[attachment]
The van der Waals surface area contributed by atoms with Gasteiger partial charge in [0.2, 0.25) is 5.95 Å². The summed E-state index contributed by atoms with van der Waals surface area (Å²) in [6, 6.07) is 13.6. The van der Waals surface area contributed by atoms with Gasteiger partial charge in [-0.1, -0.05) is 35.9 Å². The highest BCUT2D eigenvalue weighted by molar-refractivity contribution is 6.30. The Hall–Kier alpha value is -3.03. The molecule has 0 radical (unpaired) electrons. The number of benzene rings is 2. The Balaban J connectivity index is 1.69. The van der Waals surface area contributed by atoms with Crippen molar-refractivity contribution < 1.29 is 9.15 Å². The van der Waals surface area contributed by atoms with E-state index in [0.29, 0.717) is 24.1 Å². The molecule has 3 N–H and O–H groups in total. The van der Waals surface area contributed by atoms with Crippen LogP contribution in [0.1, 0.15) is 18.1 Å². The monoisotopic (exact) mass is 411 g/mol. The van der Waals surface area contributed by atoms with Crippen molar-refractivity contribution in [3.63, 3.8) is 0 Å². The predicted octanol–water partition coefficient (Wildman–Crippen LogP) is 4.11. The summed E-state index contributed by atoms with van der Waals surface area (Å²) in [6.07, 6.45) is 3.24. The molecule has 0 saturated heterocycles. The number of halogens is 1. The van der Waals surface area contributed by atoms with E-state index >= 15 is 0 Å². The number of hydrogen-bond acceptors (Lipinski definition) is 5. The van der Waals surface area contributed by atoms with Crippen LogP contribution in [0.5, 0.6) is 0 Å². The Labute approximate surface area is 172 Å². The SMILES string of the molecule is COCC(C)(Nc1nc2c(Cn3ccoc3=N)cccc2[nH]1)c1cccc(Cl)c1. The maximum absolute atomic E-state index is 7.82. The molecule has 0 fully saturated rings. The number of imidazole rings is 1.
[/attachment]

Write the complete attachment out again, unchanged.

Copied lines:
The van der Waals surface area contributed by atoms with Gasteiger partial charge in [0.2, 0.25) is 5.95 Å². The summed E-state index contributed by atoms with van der Waals surface area (Å²) in [6, 6.07) is 13.6. The van der Waals surface area contributed by atoms with Gasteiger partial charge in [-0.1, -0.05) is 35.9 Å². The highest BCUT2D eigenvalue weighted by molar-refractivity contribution is 6.30. The Hall–Kier alpha value is -3.03. The molecule has 0 radical (unpaired) electrons. The number of benzene rings is 2. The Balaban J connectivity index is 1.69. The van der Waals surface area contributed by atoms with Crippen molar-refractivity contribution < 1.29 is 9.15 Å². The van der Waals surface area contributed by atoms with E-state index in [0.29, 0.717) is 24.1 Å². The molecule has 3 N–H and O–H groups in total. The van der Waals surface area contributed by atoms with Crippen LogP contribution in [0.1, 0.15) is 18.1 Å². The monoisotopic (exact) mass is 411 g/mol. The van der Waals surface area contributed by atoms with Crippen molar-refractivity contribution in [3.63, 3.8) is 0 Å². The predicted octanol–water partition coefficient (Wildman–Crippen LogP) is 4.11. The summed E-state index contributed by atoms with van der Waals surface area (Å²) in [6.07, 6.45) is 3.24. The molecule has 0 saturated heterocycles. The number of halogens is 1. The van der Waals surface area contributed by atoms with E-state index >= 15 is 0 Å². The number of hydrogen-bond acceptors (Lipinski definition) is 5. The van der Waals surface area contributed by atoms with Crippen LogP contribution in [0.5, 0.6) is 0 Å². The Labute approximate surface area is 172 Å². The SMILES string of the molecule is COCC(C)(Nc1nc2c(Cn3ccoc3=N)cccc2[nH]1)c1cccc(Cl)c1. The maximum absolute atomic E-state index is 7.82. The molecule has 0 fully saturated rings. The number of imidazole rings is 1.